Garage Door Spring


Residential garage doors are a type of overhead door that is lifted and lowered using the assistance of two coiled springs which are wound to balance the weight of the door. The springs allow less expensive lifting mechanisms to be in the garage door design.

There have been numerous cases in which overhead doors have fallen and injured people in the vicinity.

Fortunately, residential garage door springs often fail with the door in the down position because that is the position in which the spring bears the most stress. 

When a metallic component fractures, two matching fracture surfaces are exposed and can be examined for features indicating the failure mode. Additionally, the microstructure of the metal can be examined for indications that manufacturing process played a role in the failure.

This failure is a great example showing features identified using typical metallurgical evaluation techniques.

Additionally, the sound created by these springs can be described as that of a metal snake approaching on the attack and, in this case, scared the bajesus (proximal damages??) out of the author when it occurred.


Explico’s Eugene Lopez-Ona investigated the failure to determine the cause of crack initiation and failure of the spring. A thorough metallurgical analysis was conducted using technical services provided by Titan Metallurgy. The analysis consisted of visual examination, magnetic particle non-destructive examination, scanning electron microscopy, and metallographic preparation and examination. 

Magnetic particle non-destructive examination is a technique for detecting cracks at or near the surface of a part. When performing a metallurgical analysis of a failed part, it can be advantageous to identify cracks or features that are not part of the specific failure event. These features often contain details that could have been damaged during or after the failure. In this case, a crack was located 2-3 inches from the fracture site and was manually broken open in the lab for examination.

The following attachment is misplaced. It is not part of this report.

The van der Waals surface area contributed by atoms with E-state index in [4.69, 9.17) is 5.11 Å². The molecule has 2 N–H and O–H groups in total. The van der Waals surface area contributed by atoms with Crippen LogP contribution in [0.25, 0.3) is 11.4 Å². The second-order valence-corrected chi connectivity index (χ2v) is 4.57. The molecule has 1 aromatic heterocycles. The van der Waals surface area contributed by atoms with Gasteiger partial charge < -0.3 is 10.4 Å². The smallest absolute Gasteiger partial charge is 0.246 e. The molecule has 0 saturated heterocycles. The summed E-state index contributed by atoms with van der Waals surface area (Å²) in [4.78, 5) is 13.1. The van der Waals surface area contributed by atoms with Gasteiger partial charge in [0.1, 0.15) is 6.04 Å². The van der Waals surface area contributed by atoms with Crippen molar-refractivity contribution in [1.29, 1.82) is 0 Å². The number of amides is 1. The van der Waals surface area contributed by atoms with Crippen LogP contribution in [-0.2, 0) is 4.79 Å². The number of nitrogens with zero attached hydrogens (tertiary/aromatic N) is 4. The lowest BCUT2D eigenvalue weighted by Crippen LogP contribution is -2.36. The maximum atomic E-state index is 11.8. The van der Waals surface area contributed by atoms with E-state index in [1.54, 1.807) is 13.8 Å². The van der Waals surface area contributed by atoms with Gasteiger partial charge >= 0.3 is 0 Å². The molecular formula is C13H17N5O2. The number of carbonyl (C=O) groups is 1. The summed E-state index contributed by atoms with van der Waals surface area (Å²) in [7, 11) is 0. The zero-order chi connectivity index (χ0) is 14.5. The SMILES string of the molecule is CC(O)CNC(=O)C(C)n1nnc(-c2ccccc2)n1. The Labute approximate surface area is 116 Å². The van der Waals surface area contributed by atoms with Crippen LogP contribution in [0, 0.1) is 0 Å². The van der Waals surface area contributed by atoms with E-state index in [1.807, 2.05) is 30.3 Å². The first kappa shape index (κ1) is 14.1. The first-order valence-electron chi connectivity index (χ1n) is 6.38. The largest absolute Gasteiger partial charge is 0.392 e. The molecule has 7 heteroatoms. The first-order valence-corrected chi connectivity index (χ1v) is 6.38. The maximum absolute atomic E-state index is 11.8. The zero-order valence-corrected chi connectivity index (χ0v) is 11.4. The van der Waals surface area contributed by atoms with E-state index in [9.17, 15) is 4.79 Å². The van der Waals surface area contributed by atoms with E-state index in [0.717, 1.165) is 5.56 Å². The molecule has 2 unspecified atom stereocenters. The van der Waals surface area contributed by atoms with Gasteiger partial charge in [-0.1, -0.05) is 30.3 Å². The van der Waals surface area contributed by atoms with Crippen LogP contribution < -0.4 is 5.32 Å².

The opened crack was examined using a scanning electron microscope (SEM) and was mounted and prepared for metallographic examination. The fracture surfaces were generally in good condition and did not appear to contain corrosion products. The SEM image shows a ratchet mark at the initiation site with a region of Stage II crack growth across approximately 40% of the fracture surface. Metallographic examination revealed a tempered martensitic structure with partial decarburization at the OD surface and at the crack initiation site.


The fatigue crack initiated on the OD of the spring at the extrados of the coil and propagated through the cross-section of the material until the applied stresses were sufficient to begin fast fracture. The fatigue crack most likely initiated due to differences in mechanical properties at the surface of the spring. Partial decarburization is a product of the manufacturing process and results in a local increased concentration of ferrite grains which can result in a reduction in bending strength. 

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